4114 Nolensville Road
Nashville
615-833-3507
http://www.lascazuelasmexicangrill.net/

You can tell right away that Las Cazuelas is a party spot: the festive dance tunes belting out of the stereo, the interior dressed up in vaquero/cowboy style, the stage just waiting for a band. Indeed they have live music Thursday through Sunday nights and a wide range of tequila at the well-stocked bar. So, it begs the question: is the food any good?

The huge menu runs from tostado ceviche and fresh oysters on the half shell for appetizers, to grilled meats. It might be worth visiting on a Friday when they serve up Mole Poblano as the special. Sunday features barbecue goat. The seafood section is extensive and interesting. Fish relleno is a fillet stuffed with chopped shrimp and octopus. Pina Cantamar puts the shrimp/octopus mixture into a cored pineapple. Mojarra Frita is described as marinated tilapia deep fried.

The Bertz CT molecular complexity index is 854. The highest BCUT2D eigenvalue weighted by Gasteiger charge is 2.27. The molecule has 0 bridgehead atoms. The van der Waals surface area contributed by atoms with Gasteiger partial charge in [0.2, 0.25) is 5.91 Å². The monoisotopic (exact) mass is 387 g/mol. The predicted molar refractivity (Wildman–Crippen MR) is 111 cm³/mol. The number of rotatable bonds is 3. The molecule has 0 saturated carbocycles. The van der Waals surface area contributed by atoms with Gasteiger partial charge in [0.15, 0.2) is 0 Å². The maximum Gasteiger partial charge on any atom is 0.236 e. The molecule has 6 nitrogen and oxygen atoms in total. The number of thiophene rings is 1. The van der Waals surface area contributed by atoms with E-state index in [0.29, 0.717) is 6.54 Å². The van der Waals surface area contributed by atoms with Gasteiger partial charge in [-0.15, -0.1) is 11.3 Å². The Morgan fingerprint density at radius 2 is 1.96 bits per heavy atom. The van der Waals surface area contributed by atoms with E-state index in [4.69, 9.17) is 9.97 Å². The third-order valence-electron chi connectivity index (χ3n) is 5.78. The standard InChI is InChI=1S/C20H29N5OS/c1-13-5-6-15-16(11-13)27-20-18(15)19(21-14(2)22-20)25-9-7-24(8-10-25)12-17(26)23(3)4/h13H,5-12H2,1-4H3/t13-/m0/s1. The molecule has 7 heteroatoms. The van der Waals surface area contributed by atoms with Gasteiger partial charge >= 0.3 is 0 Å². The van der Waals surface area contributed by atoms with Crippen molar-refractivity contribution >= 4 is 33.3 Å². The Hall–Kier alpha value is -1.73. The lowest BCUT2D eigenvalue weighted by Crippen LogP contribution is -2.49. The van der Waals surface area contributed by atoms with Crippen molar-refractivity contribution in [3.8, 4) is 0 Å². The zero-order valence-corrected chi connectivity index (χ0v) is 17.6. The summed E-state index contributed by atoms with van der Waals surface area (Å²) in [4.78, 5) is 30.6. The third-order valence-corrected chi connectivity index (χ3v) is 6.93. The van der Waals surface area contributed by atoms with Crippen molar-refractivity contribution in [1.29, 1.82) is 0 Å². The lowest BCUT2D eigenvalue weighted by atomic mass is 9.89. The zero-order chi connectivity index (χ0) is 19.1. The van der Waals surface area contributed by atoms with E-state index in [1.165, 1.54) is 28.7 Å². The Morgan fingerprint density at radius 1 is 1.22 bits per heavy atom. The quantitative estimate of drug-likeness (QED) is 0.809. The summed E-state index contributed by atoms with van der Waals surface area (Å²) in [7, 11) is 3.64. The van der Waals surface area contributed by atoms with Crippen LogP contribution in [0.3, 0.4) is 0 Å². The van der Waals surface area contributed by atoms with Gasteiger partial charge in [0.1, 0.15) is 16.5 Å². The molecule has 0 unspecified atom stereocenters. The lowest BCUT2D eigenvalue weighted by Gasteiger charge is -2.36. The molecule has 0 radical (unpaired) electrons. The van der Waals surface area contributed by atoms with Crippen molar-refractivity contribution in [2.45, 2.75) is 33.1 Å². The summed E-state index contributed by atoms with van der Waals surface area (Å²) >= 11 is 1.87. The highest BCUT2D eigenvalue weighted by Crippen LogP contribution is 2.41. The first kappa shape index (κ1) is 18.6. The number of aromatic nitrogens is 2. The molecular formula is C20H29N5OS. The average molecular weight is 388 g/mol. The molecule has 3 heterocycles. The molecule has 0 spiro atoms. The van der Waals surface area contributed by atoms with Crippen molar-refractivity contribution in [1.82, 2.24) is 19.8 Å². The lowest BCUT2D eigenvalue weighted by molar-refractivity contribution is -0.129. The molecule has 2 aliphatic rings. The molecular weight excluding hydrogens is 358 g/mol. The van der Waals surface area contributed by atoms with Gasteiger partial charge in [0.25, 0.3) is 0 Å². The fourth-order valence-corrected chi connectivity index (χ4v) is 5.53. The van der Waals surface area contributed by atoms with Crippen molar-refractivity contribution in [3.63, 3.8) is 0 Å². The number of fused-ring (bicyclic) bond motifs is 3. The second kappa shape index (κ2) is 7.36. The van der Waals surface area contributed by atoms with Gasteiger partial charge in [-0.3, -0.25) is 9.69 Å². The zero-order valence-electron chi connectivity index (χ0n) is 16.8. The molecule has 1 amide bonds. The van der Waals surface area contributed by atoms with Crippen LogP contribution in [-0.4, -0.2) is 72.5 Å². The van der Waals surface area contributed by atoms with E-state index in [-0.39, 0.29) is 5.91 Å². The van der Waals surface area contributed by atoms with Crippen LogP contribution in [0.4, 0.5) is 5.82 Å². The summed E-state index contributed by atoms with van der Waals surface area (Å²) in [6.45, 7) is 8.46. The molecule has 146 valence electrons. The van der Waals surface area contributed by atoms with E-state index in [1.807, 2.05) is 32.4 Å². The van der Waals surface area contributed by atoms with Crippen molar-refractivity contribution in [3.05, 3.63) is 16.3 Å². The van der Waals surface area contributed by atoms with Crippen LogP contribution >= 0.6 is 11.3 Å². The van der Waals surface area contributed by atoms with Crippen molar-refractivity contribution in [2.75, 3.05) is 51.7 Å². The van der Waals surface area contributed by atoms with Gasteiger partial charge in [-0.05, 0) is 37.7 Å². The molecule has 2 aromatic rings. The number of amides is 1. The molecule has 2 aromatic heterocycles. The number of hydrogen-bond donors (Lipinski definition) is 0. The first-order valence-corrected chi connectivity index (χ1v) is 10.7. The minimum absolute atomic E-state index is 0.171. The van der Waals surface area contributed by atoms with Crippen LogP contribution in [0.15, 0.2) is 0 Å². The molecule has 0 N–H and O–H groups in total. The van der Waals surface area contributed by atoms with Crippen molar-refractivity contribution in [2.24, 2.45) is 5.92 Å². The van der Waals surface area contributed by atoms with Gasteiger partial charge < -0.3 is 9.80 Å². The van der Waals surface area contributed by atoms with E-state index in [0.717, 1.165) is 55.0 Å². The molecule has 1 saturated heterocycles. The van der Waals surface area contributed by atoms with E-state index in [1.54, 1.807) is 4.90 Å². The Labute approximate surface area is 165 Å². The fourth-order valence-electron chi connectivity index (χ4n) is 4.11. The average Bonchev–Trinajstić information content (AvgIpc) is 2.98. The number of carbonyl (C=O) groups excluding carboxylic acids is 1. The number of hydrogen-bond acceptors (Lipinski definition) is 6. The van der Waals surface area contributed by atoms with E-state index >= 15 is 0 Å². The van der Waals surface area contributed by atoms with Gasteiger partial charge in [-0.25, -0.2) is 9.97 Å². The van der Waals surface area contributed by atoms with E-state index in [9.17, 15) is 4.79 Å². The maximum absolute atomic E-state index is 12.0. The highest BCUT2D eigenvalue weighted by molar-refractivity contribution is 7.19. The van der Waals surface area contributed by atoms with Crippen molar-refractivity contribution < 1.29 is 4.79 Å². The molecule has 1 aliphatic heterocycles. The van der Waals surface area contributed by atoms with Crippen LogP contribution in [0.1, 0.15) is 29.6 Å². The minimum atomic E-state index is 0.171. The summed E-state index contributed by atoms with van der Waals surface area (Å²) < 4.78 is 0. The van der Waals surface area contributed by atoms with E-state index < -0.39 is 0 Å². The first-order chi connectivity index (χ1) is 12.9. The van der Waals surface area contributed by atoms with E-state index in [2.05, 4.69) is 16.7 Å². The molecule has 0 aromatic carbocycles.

The guacamole is clearly fresh made. The chunky avocado and tomato is accented by fresh squeezed lime. We could tell from the lime seed we found while devouring the guacamole. The zippy salsa has plenty of fresh cilantro.

Everyone around us was ordering seafood, primarily big bowls of sopa de mariscos. The shrimp and fish veracruzano comes in a delicate olive oil and tomato broth with onions and green peppers. The fish fillet is flaky and light and the shrimp nicely cooked. It’s a mellow dish that needed some perking up with hot sauce. The accompaniment is a real treat: homemade corn tortillas. They are light as a feather and quite tasty. A squeeze of lime and orange and you have good fish tacos. The special white rice served with seafood dishes is savory and full of flavor.